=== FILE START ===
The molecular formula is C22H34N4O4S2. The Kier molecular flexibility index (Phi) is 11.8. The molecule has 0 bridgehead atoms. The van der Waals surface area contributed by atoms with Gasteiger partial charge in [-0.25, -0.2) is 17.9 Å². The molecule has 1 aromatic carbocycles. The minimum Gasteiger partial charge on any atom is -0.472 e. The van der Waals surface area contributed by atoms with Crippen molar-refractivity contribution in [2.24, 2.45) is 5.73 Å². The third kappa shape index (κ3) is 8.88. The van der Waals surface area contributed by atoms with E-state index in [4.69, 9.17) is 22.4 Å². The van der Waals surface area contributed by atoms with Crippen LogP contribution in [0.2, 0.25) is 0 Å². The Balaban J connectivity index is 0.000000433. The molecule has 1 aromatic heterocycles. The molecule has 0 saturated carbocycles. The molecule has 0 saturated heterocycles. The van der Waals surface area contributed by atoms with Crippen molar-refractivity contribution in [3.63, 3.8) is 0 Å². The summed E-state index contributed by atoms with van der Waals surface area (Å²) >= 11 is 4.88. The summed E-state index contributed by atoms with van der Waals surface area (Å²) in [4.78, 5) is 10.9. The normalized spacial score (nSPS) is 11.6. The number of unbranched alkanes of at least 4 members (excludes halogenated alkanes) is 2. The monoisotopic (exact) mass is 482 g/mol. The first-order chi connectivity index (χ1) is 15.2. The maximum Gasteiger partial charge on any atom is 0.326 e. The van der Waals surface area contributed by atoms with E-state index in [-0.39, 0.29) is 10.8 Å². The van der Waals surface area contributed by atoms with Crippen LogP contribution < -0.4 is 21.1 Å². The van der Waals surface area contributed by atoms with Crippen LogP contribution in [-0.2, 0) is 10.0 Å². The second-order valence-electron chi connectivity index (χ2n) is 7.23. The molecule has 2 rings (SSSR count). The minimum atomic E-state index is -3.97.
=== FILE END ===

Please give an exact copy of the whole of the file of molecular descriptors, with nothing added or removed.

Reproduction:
The molecular formula is C22H34N4O4S2. The Kier molecular flexibility index (Phi) is 11.8. The molecule has 0 bridgehead atoms. The van der Waals surface area contributed by atoms with Gasteiger partial charge in [-0.25, -0.2) is 17.9 Å². The molecule has 1 aromatic carbocycles. The minimum Gasteiger partial charge on any atom is -0.472 e. The van der Waals surface area contributed by atoms with Crippen molar-refractivity contribution in [2.24, 2.45) is 5.73 Å². The third kappa shape index (κ3) is 8.88. The van der Waals surface area contributed by atoms with E-state index in [4.69, 9.17) is 22.4 Å². The van der Waals surface area contributed by atoms with Crippen LogP contribution in [0.2, 0.25) is 0 Å². The Balaban J connectivity index is 0.000000433. The molecule has 1 aromatic heterocycles. The molecule has 0 saturated carbocycles. The molecule has 0 saturated heterocycles. The van der Waals surface area contributed by atoms with Crippen molar-refractivity contribution in [3.63, 3.8) is 0 Å². The summed E-state index contributed by atoms with van der Waals surface area (Å²) >= 11 is 4.88. The summed E-state index contributed by atoms with van der Waals surface area (Å²) in [4.78, 5) is 10.9. The normalized spacial score (nSPS) is 11.6. The number of unbranched alkanes of at least 4 members (excludes halogenated alkanes) is 2. The monoisotopic (exact) mass is 482 g/mol. The first-order chi connectivity index (χ1) is 15.2. The maximum Gasteiger partial charge on any atom is 0.326 e. The van der Waals surface area contributed by atoms with E-state index in [-0.39, 0.29) is 10.8 Å². The van der Waals surface area contributed by atoms with Crippen LogP contribution < -0.4 is 21.1 Å². The van der Waals surface area contributed by atoms with Crippen LogP contribution in [-0.2, 0) is 10.0 Å². The second-order valence-electron chi connectivity index (χ2n) is 7.23. The molecule has 2 rings (SSSR count). The minimum atomic E-state index is -3.97.